I don’t think it’s an accident that when her voice is failing her the most, she resorts to the kind of mugging that is quite frankly embarrassing. Pelly is an experienced director who has worked with her before and so he has worked around this a bit by directing Cleopatra as a spoiled princess who only becomes serious she truly falls for Cesare.

But still, the foot stamping, arm waving, “look at me putting on a show!” stuff is off-putting when it’s clear that this is a singer trying very hard to control a voice that’s no longer really there. When her voice is still working, her dramatic instincts are fine. When it’s not, you just want to cover your eyes and remember the days when she was opera’s tiny kick-ass powerhouse.

Emmanuelle Haim‘s conducting might be what we call the “post-HIP” era of baroque conducting. HIP practices are now being mainstreamed into opera orchestras, but some of the HIP excesses are thankfully gone as well. Violinists no longer sound as if they are physically attacking the strings.

Virgin as usual is only releasing this on DVD, and not in the more popular Blu-ray format.

  • TShandy

    Sorry, I just couldn’t wait any longer to post this taken from Anthony Tommasini’s “Praising Quick Strikes of Fancy” article int he NYT last week. It’s about the much contemptuously maligned (by Parterres) opera by one G. Puccini, “La Bohéme.”

    Take one of the most famous dramatic moments in all of opera, suggested by William E. Wallace of St. Louis: Rodolfo’s cries of “Mimi” at the end of Puccini’s “Bohème,” which come right after Rodolfo realizes that his beloved Mimi has died. This intense moment “is banal and not really musical,” Mr. Wallace writes. Not so, my fellow Puccini lover. To me Puccini is never banal. The effect in this climactic moment is achieved by his sophisticated reworking of music heard earlier in the scene, when Mimi, knowing she has little time left, comes back to Rodolfo to patch up their quarrel and die in his company.
    All the roommates are there when Musetta arrives at the garret with Mimi, who can barely stand. At one point, lying on a bed, Mimi drifts off, or so it seems. The other bohemians leave the couple alone for what looks to be their final moment together.
    Then, singing a sad, tender melody in C minor, Mimi opens her eyes and tells Rodolfo that she was only pretending to be asleep so they could be alone. There is so much she wants to tell him.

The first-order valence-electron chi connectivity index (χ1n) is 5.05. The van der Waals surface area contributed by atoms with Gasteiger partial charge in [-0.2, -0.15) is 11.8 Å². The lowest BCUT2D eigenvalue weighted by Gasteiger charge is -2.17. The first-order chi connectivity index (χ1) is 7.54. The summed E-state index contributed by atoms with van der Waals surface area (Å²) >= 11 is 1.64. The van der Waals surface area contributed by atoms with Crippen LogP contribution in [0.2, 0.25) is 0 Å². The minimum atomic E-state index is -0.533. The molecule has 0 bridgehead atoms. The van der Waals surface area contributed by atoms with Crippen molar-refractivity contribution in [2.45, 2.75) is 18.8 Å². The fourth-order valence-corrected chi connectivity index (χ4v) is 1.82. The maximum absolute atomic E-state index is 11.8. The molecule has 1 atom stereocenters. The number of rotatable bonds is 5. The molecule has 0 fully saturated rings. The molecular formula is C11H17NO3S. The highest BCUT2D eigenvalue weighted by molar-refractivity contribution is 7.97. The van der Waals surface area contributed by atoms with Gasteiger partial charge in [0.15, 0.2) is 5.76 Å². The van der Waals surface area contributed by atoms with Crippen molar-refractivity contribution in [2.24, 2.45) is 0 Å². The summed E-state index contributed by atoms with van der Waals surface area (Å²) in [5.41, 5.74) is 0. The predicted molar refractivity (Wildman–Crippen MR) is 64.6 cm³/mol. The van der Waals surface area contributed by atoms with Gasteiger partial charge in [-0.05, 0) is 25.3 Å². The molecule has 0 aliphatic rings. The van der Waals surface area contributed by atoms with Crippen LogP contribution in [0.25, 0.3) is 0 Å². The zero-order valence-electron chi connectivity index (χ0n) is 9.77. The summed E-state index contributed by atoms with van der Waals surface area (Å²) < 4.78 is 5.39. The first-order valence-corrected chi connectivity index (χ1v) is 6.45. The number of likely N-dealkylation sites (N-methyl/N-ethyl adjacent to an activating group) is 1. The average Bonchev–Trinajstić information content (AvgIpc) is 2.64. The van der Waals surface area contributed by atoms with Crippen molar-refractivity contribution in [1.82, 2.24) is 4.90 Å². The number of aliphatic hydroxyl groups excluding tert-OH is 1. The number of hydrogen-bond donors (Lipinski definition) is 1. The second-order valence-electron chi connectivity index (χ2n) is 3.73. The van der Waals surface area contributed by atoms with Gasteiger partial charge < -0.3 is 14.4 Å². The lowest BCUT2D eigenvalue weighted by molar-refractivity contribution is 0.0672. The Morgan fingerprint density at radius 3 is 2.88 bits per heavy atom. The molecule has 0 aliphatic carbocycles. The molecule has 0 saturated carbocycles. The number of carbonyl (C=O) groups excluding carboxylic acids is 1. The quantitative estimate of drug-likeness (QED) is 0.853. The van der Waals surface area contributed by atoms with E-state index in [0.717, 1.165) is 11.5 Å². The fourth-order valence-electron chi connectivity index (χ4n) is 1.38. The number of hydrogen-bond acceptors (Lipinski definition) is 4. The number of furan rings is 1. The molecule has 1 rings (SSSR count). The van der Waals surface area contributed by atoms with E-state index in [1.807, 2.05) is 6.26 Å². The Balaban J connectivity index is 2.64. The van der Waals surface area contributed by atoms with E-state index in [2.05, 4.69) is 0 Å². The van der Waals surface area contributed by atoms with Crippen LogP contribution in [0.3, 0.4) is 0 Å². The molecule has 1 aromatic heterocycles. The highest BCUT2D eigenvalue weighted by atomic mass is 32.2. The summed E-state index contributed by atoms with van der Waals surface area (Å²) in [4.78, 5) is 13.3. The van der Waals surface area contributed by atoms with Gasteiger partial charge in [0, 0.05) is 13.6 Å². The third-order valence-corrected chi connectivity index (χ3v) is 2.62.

But later, in that final moment, when Rodolfo realizes that Mimi has died, that sad theme returns, blaring in the orchestra and pushed up a half-step to C-sharp minor. Over the weighty, heaving orchestra Rodolfo cries out Mimi’s name in anguished sustained high notes. So now, as the orchestra ominously makes clear, Mimi is no longer pretending to be asleep. This moment would not be so harrowing had we not already heard that melody in a completely different emotional and musical context.

    • much contemptuously maligned (by Parterres) opera

      Sorry, I must have missed all the contemptuous maligning. But then, with so many contemptuous people milling about…

    • Um okay, that was a quicker threadjack than I anticipated.

      • Quanto Painy Fakor

        Anything is better than rehashing the state of her voice and personality in any repertoire.

      • phoenix

        ol’ TShanty zaps it again -- hijacks the comment thread before it has even begun! The Gaul of it All! I should talk, I know absolutely nothing about Händel’s operas.
        -- Devoted Händel fans come forth and defend your territory!

      • Rory Williams

        Yes, Ivy, that was seriously light-speed. Never underestimate the Parterinni!

      • Sempre liberal

        My dear Ivy, both are operas, and both are in Italian, so I’m sure there’s a connection all of us malinging parterrians cannot see.

        I would have thought, my dear Poison, that the esteemed Vicar might have commented on why Janet Baker is not singing Cesare anymore (and in the Queen’s English!) well before there’d be a Tommasini digression.